Committee Chair

West, Judy F.

Committee Member

Nixon, Judy


Dept. of Education


College of Health, Education, and Professional Studies


University of Tennessee at Chattanooga

Place of Publication

Chattanooga (Tenn.)


This study was undertaken to determine whether employers in the Chattanooga, TN, area are following generally accepted ergonomic guidelines for VDT use and to determine whether ergonomic practices are solving health and safety complaints associated with VDT use.The primary objective was to gain data to determine whether employers are aware and concerned about the well-being of VDT users and whether accepted ergonomic guidelines, work practices, and equipment improvements are implemented that can help ensure the safety and comfort of the employee. Secondary objectives included:(1)to determine the specialized equipment and practices used by firms to accommodate VDT users;(2)to determine whether special provisions are made for pregnant VDT users; (3) to determine whether companies are implementing special policies and training to promote the safety and comfort of VDT users;and (4) to determine the extent of union concern with problems related to VDT use.Data were gathered through the use of personal interviews, telephone interviews, and mailed questionnaires. Interviews were conducted with 30 VDT users performing a variety of functions. Telephone interviews were conducted with 12 VDT supervisors, and questionnaires were returned by 38 VDT operators and 16 VDT supervisors.Major findings (including the review of the literature) revealed:1.Radiation emission levels of all types have proven to be below accepted standards of exposure.2.The most common problems reported with VDT use were visual complaints, musculoskeletal complaints, and stress-related complaints which appeared to be a result of ergonomic factors.3.One of the foremost needs concerning VDT use was to provide educational material and programs for VDT users.4.Companies/manufacturers were implementing a significant number of the recommended ergonomic features into their workstation designs.5. Companies were implementing a significant number of the "add-on"features for the comfort and health of employees.6. Common complaints of VDT users occurred even though recommended guidelines were generally being implemented.7.Users of VDT terminals continued to associate vision changes with their use of the VDT.8 No company surveyed had special provisions for pregnant VDT users.The conclusions based upon findings purported that corrective measures had generally been adopted by work station designers and employers ofVDTs but that additional study was warranted in this controversial area. Claims of prejudicial or incomplete research were common in the past, and extreme care must be taken to preserve the credibility of future studies. The researcher also suggested that the curriculum for courses with VDT applications should incorporate VDT health and safety issues.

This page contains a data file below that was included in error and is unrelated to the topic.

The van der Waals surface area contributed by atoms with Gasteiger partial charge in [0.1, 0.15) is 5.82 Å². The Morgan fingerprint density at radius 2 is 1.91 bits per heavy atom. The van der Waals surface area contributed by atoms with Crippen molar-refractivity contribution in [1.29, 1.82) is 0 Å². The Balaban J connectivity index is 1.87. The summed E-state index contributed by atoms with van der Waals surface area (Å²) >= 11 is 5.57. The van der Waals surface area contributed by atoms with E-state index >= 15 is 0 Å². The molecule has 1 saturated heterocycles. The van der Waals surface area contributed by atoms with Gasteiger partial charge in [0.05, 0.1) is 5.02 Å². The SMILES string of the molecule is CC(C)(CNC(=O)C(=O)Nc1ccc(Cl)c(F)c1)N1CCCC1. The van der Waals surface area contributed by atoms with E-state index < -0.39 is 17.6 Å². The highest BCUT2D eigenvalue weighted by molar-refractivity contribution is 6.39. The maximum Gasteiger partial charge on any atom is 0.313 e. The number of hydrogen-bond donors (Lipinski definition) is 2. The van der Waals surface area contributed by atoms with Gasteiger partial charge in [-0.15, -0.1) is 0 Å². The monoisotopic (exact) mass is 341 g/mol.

Sincere appreciation is expressed to the chairperson of this thesis, Dr.Judy West, for the encouragement, suggestions and assistance she has given. Many thanks to Dr. Judy C. Nixon for her suggestions and for serving as a committee member.Appreciation is expressed to Juanita Wilkey, Lee Wilkey,and my husband, Mac, for their assistance in distributing questionnaires and collating the data from this study.The writer expresses gratitude to the VDT operators and supervisors for their courteous and professional cooperation.Grateful heartfelt appreciation is given to my mother, Mrs. Betty C.Thomas, for her babysitting and encouragement without which this study could not have been completed.


M. Ed.; A thesis submitted to the faculty of the University of Tennessee at Chattanooga in partial fulfillment of the requirements of the degree of Master of Education.




Video display terminals--Safety regulations; Computer terminals--Safety regulations; Human engineering


Vocational Education

Document Type

Masters theses




ix, 77 leaves



Call Number

LB2369.2 .W54 1988